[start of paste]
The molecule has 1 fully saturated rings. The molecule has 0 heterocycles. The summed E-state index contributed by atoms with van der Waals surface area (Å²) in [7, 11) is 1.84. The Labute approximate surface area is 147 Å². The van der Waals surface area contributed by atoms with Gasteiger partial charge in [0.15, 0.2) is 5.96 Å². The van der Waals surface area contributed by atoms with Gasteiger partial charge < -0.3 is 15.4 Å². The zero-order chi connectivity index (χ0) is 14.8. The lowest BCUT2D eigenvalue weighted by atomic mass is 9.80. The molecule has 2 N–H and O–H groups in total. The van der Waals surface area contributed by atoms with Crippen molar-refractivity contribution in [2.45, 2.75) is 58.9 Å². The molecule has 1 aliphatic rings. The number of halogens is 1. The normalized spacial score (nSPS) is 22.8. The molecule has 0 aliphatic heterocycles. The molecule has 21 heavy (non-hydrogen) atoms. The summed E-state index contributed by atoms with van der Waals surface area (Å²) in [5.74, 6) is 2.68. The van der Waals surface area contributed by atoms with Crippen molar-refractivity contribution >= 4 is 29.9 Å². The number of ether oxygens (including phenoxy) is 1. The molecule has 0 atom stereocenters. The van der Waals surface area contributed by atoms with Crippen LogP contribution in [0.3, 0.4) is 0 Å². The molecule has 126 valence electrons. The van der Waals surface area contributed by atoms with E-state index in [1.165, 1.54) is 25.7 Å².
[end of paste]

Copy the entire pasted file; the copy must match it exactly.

The molecule has 1 fully saturated rings. The molecule has 0 heterocycles. The summed E-state index contributed by atoms with van der Waals surface area (Å²) in [7, 11) is 1.84. The Labute approximate surface area is 147 Å². The van der Waals surface area contributed by atoms with Gasteiger partial charge in [0.15, 0.2) is 5.96 Å². The van der Waals surface area contributed by atoms with Gasteiger partial charge < -0.3 is 15.4 Å². The zero-order chi connectivity index (χ0) is 14.8. The lowest BCUT2D eigenvalue weighted by atomic mass is 9.80. The molecule has 2 N–H and O–H groups in total. The van der Waals surface area contributed by atoms with Crippen molar-refractivity contribution in [2.45, 2.75) is 58.9 Å². The molecule has 1 aliphatic rings. The number of halogens is 1. The normalized spacial score (nSPS) is 22.8. The molecule has 0 aliphatic heterocycles. The molecule has 21 heavy (non-hydrogen) atoms. The summed E-state index contributed by atoms with van der Waals surface area (Å²) in [5.74, 6) is 2.68. The van der Waals surface area contributed by atoms with Crippen molar-refractivity contribution >= 4 is 29.9 Å². The number of ether oxygens (including phenoxy) is 1. The molecule has 0 atom stereocenters. The van der Waals surface area contributed by atoms with Crippen LogP contribution in [0.3, 0.4) is 0 Å². The molecule has 126 valence electrons. The van der Waals surface area contributed by atoms with E-state index in [1.165, 1.54) is 25.7 Å².